Saturday, January 28, 2012

#4 Matthew 6:5-6 "Shhhhh! It's a Secret!"

"And when you pray, do not be like the hypocrites, for they love to pray standing in the synagogues and on the street corners to be seen by men. I tell you the truth, they have received their reward in full. But when you pray, go into your room, close the door and pray to your Father, who is unseen. Then your Father, who sees what is done in secret, will reward you."

There are two very personal reasons why I hate the word "hypocrite."

One reason is because I am an actor. Yes, I like to get on stage and perform a role in a play. But, the church has had a long and mostly unfriendly relationship with theatre, for multiple reasons I will not get into.

And the only time I really hear about theatre and actors is when the pastor is preaching about hypocrisy. You see, the word "hypocrite" comes from the Greek word hypokrisis, which means "play-acting." In ancient Greek theatre, actors on stage often wore masks to portray the characters in the story. Hypocrites are those who pretend, or put on a mask, as one type of person, but in reality, are really another type of person altogether.

I know some in the church have viewed my theatrical endeavors with mild suspicion. Arts and the Christian life seem to be limited to worship music, in some peoples' eyes. I know not everyone will be a theatre fan. It just hurts that the only mention of theatre in church is when they equate us to hypocrites.

The second reason I hate this word is because I am a Christian. "Hypocrite" is a word-bomb that gets thrown at us believers by those outside the church. It is the common insult (and excuse) used to justify why some non-believers refuse to go to church or why they dismiss the church and its members.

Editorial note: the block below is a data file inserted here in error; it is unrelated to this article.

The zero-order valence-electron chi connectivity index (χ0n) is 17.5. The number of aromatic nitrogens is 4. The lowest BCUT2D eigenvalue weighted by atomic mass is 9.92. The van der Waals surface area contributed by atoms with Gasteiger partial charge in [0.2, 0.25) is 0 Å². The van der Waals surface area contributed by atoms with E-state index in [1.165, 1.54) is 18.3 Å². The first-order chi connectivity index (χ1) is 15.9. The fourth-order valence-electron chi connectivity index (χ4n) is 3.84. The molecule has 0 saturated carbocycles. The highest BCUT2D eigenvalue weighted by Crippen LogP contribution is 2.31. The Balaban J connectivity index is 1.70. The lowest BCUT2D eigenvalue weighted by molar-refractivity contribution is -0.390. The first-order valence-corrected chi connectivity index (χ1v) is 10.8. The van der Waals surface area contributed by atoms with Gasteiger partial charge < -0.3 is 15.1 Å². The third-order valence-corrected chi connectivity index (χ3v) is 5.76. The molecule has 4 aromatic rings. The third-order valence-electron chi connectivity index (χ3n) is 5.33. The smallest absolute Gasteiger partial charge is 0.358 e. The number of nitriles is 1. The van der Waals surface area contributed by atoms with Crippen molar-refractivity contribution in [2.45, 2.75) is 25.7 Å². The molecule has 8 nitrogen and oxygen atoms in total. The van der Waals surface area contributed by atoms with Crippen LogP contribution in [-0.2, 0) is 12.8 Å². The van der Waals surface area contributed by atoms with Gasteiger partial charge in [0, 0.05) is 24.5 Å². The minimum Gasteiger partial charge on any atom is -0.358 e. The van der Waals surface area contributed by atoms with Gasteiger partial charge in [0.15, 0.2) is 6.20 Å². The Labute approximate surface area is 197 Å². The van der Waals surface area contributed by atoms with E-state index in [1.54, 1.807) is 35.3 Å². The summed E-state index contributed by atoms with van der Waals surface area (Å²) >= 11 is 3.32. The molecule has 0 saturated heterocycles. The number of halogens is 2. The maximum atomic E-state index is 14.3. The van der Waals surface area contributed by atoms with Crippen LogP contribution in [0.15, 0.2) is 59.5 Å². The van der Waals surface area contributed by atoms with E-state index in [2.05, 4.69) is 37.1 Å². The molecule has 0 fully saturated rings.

I once heard a pastor tell me that when he invites people to church, they often say, "I don't want to go to church. The church is full of hypocrites." Then he'd say, "Well,'ll fit right in!"

Okay...I'll be the first to say that, yes, there ARE hypocrites in the church. I have also met many hypocrites outside the church. We Christians have no monopoly on hypocrisy.

But that doesn't excuse any of us, believer and non-believer alike, from walking our walk and talking our talk. Hypocrisy is something we all need to get over.

Matthew 6 tells us that God, too, disapproves of hypocrisy. Play-acting the life of a holy and righteous person who has a dirty, secret life within is exactly why our critics are calling us to the carpet. Our secret life within (as Matthew says, behind closed doors) is what God calls genuine. When the secret life is pleasing to God, this is what He rewards. Our secret life is what is in our hearts, in our deepest thoughts and desires.

God knows what's in a person's heart, even though the rest of the world may not. As this verse shows, not everything in our hearts is portrayed by our actions. Just last evening, I had the opportunity to watch a play. The play was a "comedy" based on the question, what would happen if several deities from various religions got together and planned the apocalypse?